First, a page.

These basics are crucial. Here in this series, here today, we're talking about something else. We're talking about another aspect of obedience. We're not talking about earning your salvation.

We're not talking about earning the love of God, or somehow trying to cling to keeping God loving us through our obedience. We're talking about legalism, and we're talking about it in this series. We're addressing legalism as a way of thinking about God.

Huh, that's so very important, and it's in italics in my notes, so I probably ought to say it again. We are talking about a way of thinking about God. That's what we are addressing. To help us see areas where perhaps our thinking is flawed, it is corrupt. We are thinking wrongly about how our relationship with God works.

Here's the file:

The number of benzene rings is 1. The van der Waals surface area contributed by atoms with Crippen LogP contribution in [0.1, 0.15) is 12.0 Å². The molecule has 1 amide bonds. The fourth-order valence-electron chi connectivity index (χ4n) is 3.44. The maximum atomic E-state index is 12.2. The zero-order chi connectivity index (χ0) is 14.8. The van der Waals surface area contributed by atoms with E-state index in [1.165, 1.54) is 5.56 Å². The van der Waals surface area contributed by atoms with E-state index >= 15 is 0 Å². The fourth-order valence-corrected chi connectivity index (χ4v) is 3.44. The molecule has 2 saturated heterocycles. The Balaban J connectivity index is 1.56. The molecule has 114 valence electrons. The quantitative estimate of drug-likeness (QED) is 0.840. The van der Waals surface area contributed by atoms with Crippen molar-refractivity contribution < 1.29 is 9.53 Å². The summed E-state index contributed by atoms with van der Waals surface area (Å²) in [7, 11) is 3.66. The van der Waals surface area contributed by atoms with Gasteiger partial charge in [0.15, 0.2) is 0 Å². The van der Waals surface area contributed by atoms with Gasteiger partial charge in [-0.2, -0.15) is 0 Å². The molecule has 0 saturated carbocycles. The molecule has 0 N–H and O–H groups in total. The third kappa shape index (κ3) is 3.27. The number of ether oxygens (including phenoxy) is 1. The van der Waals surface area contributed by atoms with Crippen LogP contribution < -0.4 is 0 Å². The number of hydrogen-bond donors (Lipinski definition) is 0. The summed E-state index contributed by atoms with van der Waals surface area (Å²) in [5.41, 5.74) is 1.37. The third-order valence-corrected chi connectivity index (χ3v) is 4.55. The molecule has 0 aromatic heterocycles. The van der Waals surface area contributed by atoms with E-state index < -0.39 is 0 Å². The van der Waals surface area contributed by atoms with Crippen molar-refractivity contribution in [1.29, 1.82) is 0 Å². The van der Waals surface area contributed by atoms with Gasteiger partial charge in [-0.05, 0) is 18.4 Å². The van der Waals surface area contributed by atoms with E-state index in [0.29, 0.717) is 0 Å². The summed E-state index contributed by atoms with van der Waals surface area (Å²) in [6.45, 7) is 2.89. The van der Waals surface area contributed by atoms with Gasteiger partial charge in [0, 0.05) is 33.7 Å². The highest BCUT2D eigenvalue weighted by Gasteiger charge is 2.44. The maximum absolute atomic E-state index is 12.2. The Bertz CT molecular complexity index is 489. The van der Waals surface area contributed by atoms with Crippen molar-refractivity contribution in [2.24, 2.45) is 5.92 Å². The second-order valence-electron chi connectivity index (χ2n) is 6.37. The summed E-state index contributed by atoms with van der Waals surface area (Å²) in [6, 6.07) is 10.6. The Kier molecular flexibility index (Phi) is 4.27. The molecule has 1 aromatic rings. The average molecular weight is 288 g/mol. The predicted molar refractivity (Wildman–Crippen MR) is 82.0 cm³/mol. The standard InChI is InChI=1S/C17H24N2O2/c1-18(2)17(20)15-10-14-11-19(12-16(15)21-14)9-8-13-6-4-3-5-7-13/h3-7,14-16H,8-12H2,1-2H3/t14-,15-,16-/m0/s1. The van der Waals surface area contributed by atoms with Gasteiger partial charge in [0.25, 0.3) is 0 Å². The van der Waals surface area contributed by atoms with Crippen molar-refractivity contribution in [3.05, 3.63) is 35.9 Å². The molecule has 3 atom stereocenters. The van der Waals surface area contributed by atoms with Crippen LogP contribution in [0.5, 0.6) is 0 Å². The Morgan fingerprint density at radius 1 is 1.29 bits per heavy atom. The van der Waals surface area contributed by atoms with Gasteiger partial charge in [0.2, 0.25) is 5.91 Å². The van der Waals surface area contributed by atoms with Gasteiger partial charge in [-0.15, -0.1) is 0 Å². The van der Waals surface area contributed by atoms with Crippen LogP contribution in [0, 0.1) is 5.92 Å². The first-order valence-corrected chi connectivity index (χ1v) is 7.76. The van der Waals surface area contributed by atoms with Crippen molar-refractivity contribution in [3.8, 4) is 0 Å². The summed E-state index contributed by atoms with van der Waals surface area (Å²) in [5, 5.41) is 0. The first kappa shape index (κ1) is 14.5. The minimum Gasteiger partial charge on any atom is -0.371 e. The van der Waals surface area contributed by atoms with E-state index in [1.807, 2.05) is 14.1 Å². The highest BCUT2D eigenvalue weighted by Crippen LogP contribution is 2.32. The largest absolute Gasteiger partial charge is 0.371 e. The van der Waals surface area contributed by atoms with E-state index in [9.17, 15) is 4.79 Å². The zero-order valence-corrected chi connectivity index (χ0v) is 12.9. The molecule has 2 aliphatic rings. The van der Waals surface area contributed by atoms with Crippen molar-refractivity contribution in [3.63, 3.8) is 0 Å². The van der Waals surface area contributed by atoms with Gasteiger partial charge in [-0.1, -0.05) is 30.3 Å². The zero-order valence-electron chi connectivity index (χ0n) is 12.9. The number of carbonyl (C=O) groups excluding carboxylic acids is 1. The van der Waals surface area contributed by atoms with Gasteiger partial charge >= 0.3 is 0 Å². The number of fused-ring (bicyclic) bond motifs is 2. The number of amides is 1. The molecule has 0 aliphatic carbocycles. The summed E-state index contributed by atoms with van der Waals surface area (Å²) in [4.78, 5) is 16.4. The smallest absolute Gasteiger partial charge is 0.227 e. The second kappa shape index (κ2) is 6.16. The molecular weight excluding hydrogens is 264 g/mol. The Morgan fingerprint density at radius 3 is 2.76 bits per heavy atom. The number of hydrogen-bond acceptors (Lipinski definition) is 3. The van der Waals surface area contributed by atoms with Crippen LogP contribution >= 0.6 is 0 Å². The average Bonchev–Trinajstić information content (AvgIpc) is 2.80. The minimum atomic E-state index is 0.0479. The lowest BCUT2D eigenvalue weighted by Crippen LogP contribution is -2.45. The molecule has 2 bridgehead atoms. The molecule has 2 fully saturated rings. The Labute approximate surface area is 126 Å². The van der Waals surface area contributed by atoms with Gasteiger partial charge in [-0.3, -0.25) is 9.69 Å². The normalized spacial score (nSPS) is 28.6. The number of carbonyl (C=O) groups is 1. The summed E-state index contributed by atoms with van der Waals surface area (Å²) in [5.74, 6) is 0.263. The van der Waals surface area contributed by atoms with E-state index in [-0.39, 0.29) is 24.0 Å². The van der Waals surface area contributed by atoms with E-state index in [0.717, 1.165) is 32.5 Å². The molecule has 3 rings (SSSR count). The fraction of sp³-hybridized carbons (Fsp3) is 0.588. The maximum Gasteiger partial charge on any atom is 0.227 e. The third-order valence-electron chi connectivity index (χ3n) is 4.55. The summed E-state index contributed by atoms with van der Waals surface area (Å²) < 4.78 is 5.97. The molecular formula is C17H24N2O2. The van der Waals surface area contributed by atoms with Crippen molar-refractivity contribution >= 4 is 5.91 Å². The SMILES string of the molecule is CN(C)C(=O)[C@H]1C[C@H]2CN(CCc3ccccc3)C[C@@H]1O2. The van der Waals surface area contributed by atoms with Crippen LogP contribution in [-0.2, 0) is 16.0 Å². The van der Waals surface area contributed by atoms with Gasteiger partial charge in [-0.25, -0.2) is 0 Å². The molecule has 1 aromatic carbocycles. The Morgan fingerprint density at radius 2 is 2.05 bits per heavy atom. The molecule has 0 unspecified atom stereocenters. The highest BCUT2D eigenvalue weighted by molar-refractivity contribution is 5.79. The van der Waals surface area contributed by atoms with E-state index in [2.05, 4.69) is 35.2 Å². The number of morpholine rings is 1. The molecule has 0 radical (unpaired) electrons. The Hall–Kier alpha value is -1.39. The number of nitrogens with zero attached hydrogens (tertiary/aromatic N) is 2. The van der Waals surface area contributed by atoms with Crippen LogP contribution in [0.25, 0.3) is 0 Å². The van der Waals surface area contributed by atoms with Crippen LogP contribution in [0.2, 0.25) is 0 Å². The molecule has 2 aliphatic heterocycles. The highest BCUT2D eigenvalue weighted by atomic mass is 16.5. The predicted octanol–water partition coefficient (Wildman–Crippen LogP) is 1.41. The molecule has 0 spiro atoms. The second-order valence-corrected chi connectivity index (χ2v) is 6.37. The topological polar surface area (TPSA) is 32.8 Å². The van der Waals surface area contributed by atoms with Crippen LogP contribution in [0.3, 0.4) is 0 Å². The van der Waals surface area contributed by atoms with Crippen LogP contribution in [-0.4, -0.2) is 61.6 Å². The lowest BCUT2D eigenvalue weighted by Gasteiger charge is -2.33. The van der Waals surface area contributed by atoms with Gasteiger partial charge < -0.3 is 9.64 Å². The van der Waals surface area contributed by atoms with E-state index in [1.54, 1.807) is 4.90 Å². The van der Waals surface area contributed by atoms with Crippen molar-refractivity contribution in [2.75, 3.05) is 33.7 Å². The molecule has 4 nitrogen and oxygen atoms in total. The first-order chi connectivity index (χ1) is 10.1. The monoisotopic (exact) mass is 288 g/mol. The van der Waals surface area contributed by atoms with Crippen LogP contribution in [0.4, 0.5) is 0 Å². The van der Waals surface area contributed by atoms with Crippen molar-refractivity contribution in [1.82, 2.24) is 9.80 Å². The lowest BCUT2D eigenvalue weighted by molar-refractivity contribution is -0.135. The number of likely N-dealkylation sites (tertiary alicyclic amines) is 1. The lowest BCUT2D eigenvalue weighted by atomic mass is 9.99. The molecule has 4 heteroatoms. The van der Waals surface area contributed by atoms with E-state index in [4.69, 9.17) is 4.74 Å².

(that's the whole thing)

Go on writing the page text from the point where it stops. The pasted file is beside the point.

R.C. Sproul said this. He said some people seem to be preoccupied in the Christian life with obeying rules and regulations. They conceive of Christianity as being a series of do's and don'ts, a cold and deadly set of moral principles. He is not so much seeking to obey God or honor Christ as he is to obey rules that are devoid of any personal relationship. You see, legalism looks at rules apart from any context of the glory of God, desiring God or loving God. It's simply saying that I'm going to be concerned, I'm going to occupy my time, my thoughts, my thinking with keeping the rules that are laid out before me.

Some of you have come out of those types of environments, and you know how deadly and soul suffocating it can be. Well, let's just step back and remember what Christ said the greatest commandment was. The greatest commandment is to love the Lord your God with all of your heart, with all of your soul, with all of your strength, and with all of your mind.